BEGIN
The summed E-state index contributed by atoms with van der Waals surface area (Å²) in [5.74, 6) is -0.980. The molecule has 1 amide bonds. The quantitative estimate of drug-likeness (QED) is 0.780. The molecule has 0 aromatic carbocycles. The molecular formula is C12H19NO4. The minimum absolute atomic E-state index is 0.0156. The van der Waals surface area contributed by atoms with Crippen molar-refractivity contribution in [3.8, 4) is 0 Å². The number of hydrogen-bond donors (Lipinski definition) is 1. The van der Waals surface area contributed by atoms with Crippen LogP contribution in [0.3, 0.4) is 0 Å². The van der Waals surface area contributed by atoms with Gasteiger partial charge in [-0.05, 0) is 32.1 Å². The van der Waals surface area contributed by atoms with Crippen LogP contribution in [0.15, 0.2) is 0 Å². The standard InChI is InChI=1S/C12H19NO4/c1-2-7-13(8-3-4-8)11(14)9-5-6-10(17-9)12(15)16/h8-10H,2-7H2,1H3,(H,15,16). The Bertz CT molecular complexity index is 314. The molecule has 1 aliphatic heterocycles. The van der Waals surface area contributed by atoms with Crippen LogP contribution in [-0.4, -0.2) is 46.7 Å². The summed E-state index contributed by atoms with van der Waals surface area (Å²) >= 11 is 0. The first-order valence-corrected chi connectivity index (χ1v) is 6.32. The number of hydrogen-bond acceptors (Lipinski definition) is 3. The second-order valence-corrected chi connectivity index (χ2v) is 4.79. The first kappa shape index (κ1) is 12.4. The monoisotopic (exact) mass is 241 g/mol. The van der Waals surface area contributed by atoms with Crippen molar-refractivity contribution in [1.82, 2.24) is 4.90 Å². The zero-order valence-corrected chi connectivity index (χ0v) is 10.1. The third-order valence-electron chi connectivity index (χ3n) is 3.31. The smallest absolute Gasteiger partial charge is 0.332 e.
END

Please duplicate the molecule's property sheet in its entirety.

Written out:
The summed E-state index contributed by atoms with van der Waals surface area (Å²) in [5.74, 6) is -0.980. The molecule has 1 amide bonds. The quantitative estimate of drug-likeness (QED) is 0.780. The molecule has 0 aromatic carbocycles. The molecular formula is C12H19NO4. The minimum absolute atomic E-state index is 0.0156. The van der Waals surface area contributed by atoms with Crippen molar-refractivity contribution in [3.8, 4) is 0 Å². The number of hydrogen-bond donors (Lipinski definition) is 1. The van der Waals surface area contributed by atoms with Crippen LogP contribution in [0.3, 0.4) is 0 Å². The van der Waals surface area contributed by atoms with Gasteiger partial charge in [-0.05, 0) is 32.1 Å². The van der Waals surface area contributed by atoms with Crippen LogP contribution in [0.15, 0.2) is 0 Å². The standard InChI is InChI=1S/C12H19NO4/c1-2-7-13(8-3-4-8)11(14)9-5-6-10(17-9)12(15)16/h8-10H,2-7H2,1H3,(H,15,16). The Bertz CT molecular complexity index is 314. The molecule has 1 aliphatic heterocycles. The van der Waals surface area contributed by atoms with Crippen LogP contribution in [-0.4, -0.2) is 46.7 Å². The summed E-state index contributed by atoms with van der Waals surface area (Å²) >= 11 is 0. The first-order valence-corrected chi connectivity index (χ1v) is 6.32. The number of hydrogen-bond acceptors (Lipinski definition) is 3. The second-order valence-corrected chi connectivity index (χ2v) is 4.79. The first kappa shape index (κ1) is 12.4. The monoisotopic (exact) mass is 241 g/mol. The van der Waals surface area contributed by atoms with Crippen molar-refractivity contribution in [1.82, 2.24) is 4.90 Å². The zero-order valence-corrected chi connectivity index (χ0v) is 10.1. The third-order valence-electron chi connectivity index (χ3n) is 3.31. The smallest absolute Gasteiger partial charge is 0.332 e.